You may already know that people in Japan take off their shoes — swapping them for comfy slippers or designated indoor footwear — when they enter their homes.
But did you know that students do the same thing when they go to school?
What’s perhaps even more surprising for Americans to learn is that Japanese schools, by and large, don’t employ full-time janitors or custodians. Instead, kids clean schools at designated times once or twice a week. (Most schools use a rotating schedule — fortunately — so the same students aren’t constantly relegated to bathroom duty.)
While this may sound crazy to an American audience — let’s face it, kids tend not to be the tidiest bunch — it’s a simple way to encourage students to take ownership and responsibility for the spaces they share with their peers and instructors. At its core, this practice teaches children that if they make a mess, they’re the ones who are going to have to clean it up. The custom also underscores the importance in Japanese culture of both egalitarianism and working together toward a common goal.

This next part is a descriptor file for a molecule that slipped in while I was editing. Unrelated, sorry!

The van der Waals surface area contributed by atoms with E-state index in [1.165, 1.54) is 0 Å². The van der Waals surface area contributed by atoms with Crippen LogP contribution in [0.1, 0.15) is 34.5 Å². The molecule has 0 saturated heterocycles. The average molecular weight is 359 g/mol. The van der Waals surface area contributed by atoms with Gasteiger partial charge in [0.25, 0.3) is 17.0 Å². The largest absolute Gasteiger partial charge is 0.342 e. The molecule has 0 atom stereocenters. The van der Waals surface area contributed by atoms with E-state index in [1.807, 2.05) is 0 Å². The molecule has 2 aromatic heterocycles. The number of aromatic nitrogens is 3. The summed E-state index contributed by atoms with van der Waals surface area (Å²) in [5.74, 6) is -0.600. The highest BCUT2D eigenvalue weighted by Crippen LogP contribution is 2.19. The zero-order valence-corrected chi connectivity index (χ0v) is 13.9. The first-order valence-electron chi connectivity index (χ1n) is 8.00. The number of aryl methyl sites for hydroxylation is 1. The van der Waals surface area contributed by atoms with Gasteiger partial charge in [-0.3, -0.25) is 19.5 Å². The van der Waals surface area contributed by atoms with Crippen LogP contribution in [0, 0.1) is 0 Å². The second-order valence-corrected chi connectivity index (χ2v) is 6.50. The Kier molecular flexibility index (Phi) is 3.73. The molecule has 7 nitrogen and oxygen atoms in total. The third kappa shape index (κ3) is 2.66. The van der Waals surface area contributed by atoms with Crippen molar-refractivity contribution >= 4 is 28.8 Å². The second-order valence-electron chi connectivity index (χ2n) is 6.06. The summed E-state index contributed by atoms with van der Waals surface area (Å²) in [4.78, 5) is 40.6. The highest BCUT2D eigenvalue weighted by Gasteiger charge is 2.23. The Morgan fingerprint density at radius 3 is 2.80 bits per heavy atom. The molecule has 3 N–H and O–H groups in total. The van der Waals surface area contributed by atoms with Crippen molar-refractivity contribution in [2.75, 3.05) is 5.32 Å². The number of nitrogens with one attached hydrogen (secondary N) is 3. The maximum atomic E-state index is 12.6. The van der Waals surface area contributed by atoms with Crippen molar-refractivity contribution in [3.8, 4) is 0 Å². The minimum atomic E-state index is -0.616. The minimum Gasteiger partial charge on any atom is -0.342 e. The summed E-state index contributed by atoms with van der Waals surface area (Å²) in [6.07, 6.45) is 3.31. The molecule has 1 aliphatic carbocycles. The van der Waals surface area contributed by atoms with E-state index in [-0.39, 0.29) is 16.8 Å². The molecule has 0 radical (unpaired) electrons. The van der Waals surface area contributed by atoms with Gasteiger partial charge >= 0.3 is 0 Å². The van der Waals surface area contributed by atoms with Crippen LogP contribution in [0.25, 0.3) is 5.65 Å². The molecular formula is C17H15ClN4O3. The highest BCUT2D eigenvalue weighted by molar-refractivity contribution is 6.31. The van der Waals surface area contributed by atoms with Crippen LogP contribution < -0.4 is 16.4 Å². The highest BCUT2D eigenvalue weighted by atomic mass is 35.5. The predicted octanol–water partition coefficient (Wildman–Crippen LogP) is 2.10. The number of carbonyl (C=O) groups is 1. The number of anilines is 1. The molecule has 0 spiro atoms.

To speak generally, most people in Japan hold interpersonal relationships and intrasocietal trust in high esteem (for more on this, check out the recent Atlantic piece on why it’s commonplace to see unaccompanied tots running errands via the Tokyo Metro). This strong sense of community may be a contributing factor in the country’s remarkably low rate of violent crime — not to mention the culture’s nearly nonexistent littering and vandalism.
Group dynamics like these are inculcated in school, and many Nihonjin (the Japanese word for Japanese people) view the educational system as an integral part of building a respectful and civil society.
Looking for a school where your child will learn a sense of democracy and community? Check out the Noodle K–12 school search to find the perfect fit for your kid.